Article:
directed his officials to come up with a solution so Indians aren’t unfairly excluded from receiving partnership visas.
The intervention has come after mounting anger and frustration from the Kiwi-Indian community at recent policy changes with some even walking away from the Labour Party.
In recent months, Immigration NZ adopted a tougher stance on the partnership visa category, insisting that couples have spent time living together in order to be eligible.
That makes it much more difficult for those in culturally-arranged marriages to bring their spouses to New Zealand.
Speaking to RNZ, Mr Lees-Galloway said the department had been “lawfully correct” to shift its approach to more strictly align with government policy.
But he said the change had clearly left many people, particularly Kiwi-Indians, worse off and prompted concern from community leaders and MPs.
Mr Lees-Galloway said, as such, he’d contacted Immigration New Zealand and asked it to consider other options “as soon as possible”.
“I’ve asked them to look at what is possible and to come back with options on how we can ensure that people who are in genuine, culturally arranged marriages have the opportunity to bring their partner to New Zealand,” he said.
“We value the Kiwi-Indian community. They make an enormous contribution to our society, to our communities, and to our economy. And I am hopeful that Immigration New Zealand will be able to find a solution.”
Prior to its shift in approach, Immigration NZ would grant general visitor visas to couples in arranged marriages to allow them to live together in New Zealand before applying under the partnership category.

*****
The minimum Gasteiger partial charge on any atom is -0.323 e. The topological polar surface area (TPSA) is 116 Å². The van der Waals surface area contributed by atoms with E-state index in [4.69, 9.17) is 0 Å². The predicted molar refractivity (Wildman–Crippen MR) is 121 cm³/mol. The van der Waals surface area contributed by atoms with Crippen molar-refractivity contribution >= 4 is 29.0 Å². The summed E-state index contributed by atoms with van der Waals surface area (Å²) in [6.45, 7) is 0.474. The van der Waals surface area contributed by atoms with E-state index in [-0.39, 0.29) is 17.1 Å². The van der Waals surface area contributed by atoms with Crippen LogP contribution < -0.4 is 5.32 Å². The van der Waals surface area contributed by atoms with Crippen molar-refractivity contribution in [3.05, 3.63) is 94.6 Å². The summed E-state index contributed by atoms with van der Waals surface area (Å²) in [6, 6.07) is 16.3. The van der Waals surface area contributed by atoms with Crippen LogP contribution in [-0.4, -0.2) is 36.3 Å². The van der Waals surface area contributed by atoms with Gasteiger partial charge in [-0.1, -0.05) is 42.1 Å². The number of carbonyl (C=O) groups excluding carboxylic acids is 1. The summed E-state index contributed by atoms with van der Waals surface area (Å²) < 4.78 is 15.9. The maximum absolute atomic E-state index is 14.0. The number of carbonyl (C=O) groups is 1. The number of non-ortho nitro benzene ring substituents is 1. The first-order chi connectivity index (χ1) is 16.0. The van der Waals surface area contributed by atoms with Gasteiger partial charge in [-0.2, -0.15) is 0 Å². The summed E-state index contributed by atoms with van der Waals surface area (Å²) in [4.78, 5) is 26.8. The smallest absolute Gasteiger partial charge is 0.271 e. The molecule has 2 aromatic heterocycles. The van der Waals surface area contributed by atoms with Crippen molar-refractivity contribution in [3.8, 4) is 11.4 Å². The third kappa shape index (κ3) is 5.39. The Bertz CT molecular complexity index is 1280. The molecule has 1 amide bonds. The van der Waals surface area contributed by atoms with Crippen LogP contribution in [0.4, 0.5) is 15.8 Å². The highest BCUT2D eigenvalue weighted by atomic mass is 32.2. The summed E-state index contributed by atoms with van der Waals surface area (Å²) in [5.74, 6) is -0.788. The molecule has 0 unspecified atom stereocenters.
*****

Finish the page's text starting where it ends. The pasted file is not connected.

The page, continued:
But Mr Lees-Galloway said he doubted officials would simply revert to that position as they felt that contravened government policy.
Asked whether the government could just change its policy or instructions, Mr Lees-Galloway said that would take “quite some time”.
“I don’t think that that is what people are looking for. They’re looking for a faster solution than that.”
Sher Singh – who quit his Labour membership last month in protest of the policy – said Mr Lees-Galloway’s words gave him a glimmer of hope, but just that.
“There’s a difference between saying and doing,” he told RNZ.
“I want to see something solid … if there’s a plan in place and we see that in writing, then, yes, maybe I might think of going back [to Labour], but I can’t promise that.”
Immigration lawyer Alastair McClymont said Immigration NZ should never have changed its approach and it had taken too long for the minister to step in.
“Why has it taken a month? Well, it’s been because of the communities who have been lobbying their MPs, it’s because of the media running news stories.
“Do we need to wait for that to happen before the minister realises that his department [has] made a stuff-up?”
Mr McClymont said all the cases which had been declined over the past month should also now be reviewed and reconsidered.
New Zealand First likely would also act as a roadblock to any formal shift in policy as its leader Winston Peters recently old RNZ his party had influenced the tougher approach.
Speaking from Japan, Mr Peters said he’d hold off commenting in detail until after talking directly with Mr Lees-Galloway.
But he suggested any change in Immigration NZ’s approach would need to be signed off by his party.
“Until we see what that so-called ‘solution’ is and approve it, it will not be a fact,” Mr Peters told RNZ.
NZ First MP Shane Jones prompted outrage last month when he said Indian activists could “atch the next flight home” if they were not happy with the country’s immigration rules.
Mr Lees-Galloway declined to say whether Mr Jones’ remarks were appropriate or helpful.
“I’m not responsible for Shane Jones. He has to take responsibility for his own comments. But this government absolutely values the contribution that the Kiwi-Indian community makes to New Zealand.”